6. Reporting Directive Under the Spotlight
In an effort to gather much needed information and to obtain some clarity regarding the situation on the ground, cargo owners, freight forwarders, port authorities, terminal operators, ship agents and shipping companies have sent EU Member States a questionnaire to ascertain which systems countries are putting in place to comply with Reporting Formalities Directive 2010/65/EU, which enters into force on June 1st. The Directive was part of a wider Commission initiative to reduce administrative formalities for shipping and increase the ease of doing business, developing the so called "Single Windows", at national level.
7. Oily Water Study Underway
In association with the U.S. Coast Guard and the U.S. National Fish and Wildlife Foundation, the MARPOL Annex I Study (MAX1) is underway on oily water separators (OWS) and shipboard environmental management. The WOC is working to help ensure there is adequate industry input to the study. The study includes a survey – carried out on an anonymous basis – seeking information on OWS operations and shipboard waste management, particularly from shipowners/managers and vessel crews. The anonymous OWS operations and shipboard waste management survey is at: www.surveymonkey.com/s/max1survey.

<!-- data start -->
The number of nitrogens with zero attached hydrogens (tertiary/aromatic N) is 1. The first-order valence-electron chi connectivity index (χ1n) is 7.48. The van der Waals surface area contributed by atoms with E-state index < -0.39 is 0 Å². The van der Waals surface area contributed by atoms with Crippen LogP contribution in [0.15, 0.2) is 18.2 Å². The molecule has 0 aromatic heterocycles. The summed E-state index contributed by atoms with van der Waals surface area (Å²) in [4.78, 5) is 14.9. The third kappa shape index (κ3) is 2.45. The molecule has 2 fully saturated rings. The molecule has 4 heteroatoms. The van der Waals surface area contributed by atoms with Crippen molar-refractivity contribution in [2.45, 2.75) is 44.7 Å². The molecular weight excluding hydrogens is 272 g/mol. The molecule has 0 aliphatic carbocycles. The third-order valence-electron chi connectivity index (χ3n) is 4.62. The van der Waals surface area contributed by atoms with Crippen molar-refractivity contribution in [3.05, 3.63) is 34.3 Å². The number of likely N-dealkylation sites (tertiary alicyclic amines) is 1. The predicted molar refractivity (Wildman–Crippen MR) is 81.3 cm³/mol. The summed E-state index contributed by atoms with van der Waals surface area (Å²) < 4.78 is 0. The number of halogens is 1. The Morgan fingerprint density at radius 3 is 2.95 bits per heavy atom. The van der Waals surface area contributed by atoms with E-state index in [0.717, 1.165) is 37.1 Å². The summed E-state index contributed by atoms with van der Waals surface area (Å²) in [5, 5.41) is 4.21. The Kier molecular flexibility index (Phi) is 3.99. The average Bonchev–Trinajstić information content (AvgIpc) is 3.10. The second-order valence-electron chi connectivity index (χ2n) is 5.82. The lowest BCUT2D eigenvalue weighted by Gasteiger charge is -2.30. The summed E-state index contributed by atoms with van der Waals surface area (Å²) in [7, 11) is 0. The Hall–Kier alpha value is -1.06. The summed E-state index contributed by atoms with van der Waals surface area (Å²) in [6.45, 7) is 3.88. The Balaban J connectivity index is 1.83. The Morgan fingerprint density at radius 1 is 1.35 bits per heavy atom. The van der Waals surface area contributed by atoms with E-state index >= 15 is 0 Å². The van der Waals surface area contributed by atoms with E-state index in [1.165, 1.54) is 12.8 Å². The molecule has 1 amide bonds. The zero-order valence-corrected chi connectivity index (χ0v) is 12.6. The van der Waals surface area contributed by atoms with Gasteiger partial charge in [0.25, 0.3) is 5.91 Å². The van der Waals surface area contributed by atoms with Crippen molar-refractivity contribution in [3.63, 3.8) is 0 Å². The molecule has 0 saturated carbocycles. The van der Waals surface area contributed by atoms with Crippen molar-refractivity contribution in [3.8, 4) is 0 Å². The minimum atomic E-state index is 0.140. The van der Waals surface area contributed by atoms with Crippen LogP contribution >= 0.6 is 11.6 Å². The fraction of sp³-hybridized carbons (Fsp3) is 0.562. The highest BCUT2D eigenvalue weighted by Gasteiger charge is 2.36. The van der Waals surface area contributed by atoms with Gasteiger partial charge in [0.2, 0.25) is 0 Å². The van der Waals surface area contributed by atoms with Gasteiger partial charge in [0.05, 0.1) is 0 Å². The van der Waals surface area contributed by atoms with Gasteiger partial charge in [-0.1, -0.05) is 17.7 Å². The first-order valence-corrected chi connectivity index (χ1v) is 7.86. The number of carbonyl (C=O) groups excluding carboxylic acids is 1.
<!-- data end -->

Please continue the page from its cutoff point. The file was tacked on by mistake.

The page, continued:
8. Reef Damage Court Proceedings
The Federal Government will take to court the owners of the Shen Neng 1 that ran aground on Douglas Shoal near Gladstone in 2010 to recover the costs of the damage. More than five years on from the grounding, negotiations with the owners to pay for the damage caused have failed. The grounding spread toxic anti-foulant paints in the area and damaged about 400,000sq m of the shoal, with about 115,000sq m "severely damaged or destroyed". Great Barrier Reef Marine Park Authority chief executive Russell Reichelt said it was a "great disappointment" that efforts to recover costs from the ship’s owner and insurance firm had failed.
9. Overlapping Concerns and Confusion
Overlapping jurisdictions in enforcing environmental regulations in the U.S. means that ships looking to comply may face a complicated set or requirements, according to the Swedish P&I Club. "Because of the USA’s geographic expanse, and its multiple governmental entities’ concurrent or overlapping jurisdiction in maritime and environmental matters, it is impossible to concisely summarize the various laws and regulations that impact a ship in USA waters," said David J. Farrell, Jr, admiralty attorney with Farrell McAleer & Smith LLP.
10. Offshore Gloom Descends Further
Norway’s World Wide Supply (WWS) says it is laying up two platform supply vessels operating in the UK spot market amid weak demand for offshore vessels. WWS announced the layups Wednesday in a statement to the Oslo Børs stock exchange. The company owns a total of six PSV3300-design platform supply vessels delivered by Damen Shipyard during the second half of 2013. The vessels impacted will be the World Diamond and World Pearl, both trading in the UK spot market. The lay-ups will result in the termination of 48 crew, WWS said. The spot market for offshore vessels has been hit hard by a decrease in oil and gas activity.
Daily news feed from Seacurus Ltd – providers of MLC crew insurance solutions www.seacurus.com